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Inside the Salesforce strategy: Acquisitions, AI and Commerce Cloud

Salesforce Einstein and Commerce Cloud are at the forefront of this year's Salesforce strategy, but the company works to gain momentum around IoT Cloud.

The Salesforce strategy to expand beyond its traditional functionality while remaining true to its core capabilities in customer relationship management has been largely successful so far, but there's more work to do.

Over the course of this year, it has extended even further into new areas, including artificial intelligence (AI) and e-commerce. At the company's annual Dreamforce conference in San Francisco, Salesforce fleshed out this vision with two key new offerings: an AI technology called Salesforce Einstein and the Commerce Cloud, which combines traditional sales, marketing and service with new e-commerce functionality.

These offerings come by way of innovation, but also through a series of fast-and-furious acquisitions. This year, the company spent approximately $700 million in AI purchases and more than $4 billion in acquisitions in 2016 as of September.

But with acquisitions come new responsibilities. Salesforce has to integrate the technologies it purchases and bring new capabilities into the Customer Success Platform in short order. The company was able to do that with SteelBrick's configure, price, quote (CPQ) software, which it acquired in 2015, and infused Einstein capabilities to create Salesforce CPQ less than a year later. The forward-looking Salesforce strategy is similar; the company must integrate Demandware, the foundational technology for Commerce Cloud, into its portfolio.

SearchSalesforce sat down with Stephanie Buscemi, executive vice president of product and solutions marketing at the company, to discuss the Salesforce strategy for new offerings and the progress of existing ones, including Internet of Things (IoT) Cloud, which launched last year, but whose customers are largely still testing the IoT device and data management platform.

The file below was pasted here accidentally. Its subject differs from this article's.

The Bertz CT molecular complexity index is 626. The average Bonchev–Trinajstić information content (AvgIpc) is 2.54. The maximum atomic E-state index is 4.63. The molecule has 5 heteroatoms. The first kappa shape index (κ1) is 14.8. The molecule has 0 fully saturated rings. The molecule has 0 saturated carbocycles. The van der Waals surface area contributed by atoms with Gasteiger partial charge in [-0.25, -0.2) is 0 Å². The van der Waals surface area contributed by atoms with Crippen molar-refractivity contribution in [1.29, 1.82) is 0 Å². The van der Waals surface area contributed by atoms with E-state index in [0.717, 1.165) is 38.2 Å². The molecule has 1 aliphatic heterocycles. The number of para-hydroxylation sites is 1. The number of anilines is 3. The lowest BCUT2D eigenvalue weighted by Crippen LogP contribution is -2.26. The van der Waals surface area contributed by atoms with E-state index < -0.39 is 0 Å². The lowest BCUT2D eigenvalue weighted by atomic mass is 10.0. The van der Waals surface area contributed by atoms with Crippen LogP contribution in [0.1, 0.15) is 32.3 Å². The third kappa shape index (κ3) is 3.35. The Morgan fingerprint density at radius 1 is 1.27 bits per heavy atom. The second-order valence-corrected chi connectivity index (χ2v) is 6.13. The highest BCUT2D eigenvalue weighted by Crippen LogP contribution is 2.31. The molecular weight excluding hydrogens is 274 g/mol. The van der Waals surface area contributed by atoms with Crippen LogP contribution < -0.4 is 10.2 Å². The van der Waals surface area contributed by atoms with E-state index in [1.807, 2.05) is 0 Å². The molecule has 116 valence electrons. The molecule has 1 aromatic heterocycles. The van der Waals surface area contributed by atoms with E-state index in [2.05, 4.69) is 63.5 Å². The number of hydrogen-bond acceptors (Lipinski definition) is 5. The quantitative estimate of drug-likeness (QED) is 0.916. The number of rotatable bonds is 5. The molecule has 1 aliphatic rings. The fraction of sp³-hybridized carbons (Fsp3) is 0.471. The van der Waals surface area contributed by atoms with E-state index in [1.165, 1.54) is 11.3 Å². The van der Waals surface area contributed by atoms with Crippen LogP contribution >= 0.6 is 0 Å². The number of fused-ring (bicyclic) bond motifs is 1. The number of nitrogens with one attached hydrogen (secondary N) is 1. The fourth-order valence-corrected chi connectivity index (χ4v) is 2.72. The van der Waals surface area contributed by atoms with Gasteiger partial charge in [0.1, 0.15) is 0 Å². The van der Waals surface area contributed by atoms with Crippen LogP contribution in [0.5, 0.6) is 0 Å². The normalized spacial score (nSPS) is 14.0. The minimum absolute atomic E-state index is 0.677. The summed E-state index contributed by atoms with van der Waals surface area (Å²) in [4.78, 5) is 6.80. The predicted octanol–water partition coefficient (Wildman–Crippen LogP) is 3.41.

Stephanie BuscemiStephanie Buscemi

How does Einstein advance what Salesforce has been doing to make all its systems intelligent?

Stephanie Buscemi: We built it right from the core. It's Einstein inside [the platform]. I look at it as the next step [for the platform] ... It's the final mile in giving people data insights.

There is more data than ever, but we can't seem to get business use out of it. They haven't really been able to tap in at scale. Give it to users in their workflow in a way they can leverage and get the most value out of it.

You could give a salesperson a beautiful report, and it could show there are 12 new sales opportunities in a given region. But AI takes it further. It's bringing productivity by automating and letting sales reps take action on it right in the application. All the data is right there, not in a separate report. It's telling you the best way to interact with that customer or prospect and when is the right time to interact.

How is Einstein different from other AI platforms?

Buscemi: Einstein is a differentiator because we built it as a layer in our platform. We did a lot of acquisitions, but we have always been committed to building the platform and an ecosystem that people want to build their business around [or] partner with. We continue to focus on enriching the platform, and Lightning Experience is key to that. It's about democratizing the access to [development]. The ability to go from no code to low code to code with Heroku allows even business users to build great mobile, desktop apps -- and it’s fast for everyone.

Trailhead [the educational program for developers and novices] has been a huge game changer to extend the value of our platform ... Anyone can go in and learn to get the benefit from platform, build the apps. Trailhead -- the certifications, the badges -- is creating a whole ecosystem of jobs.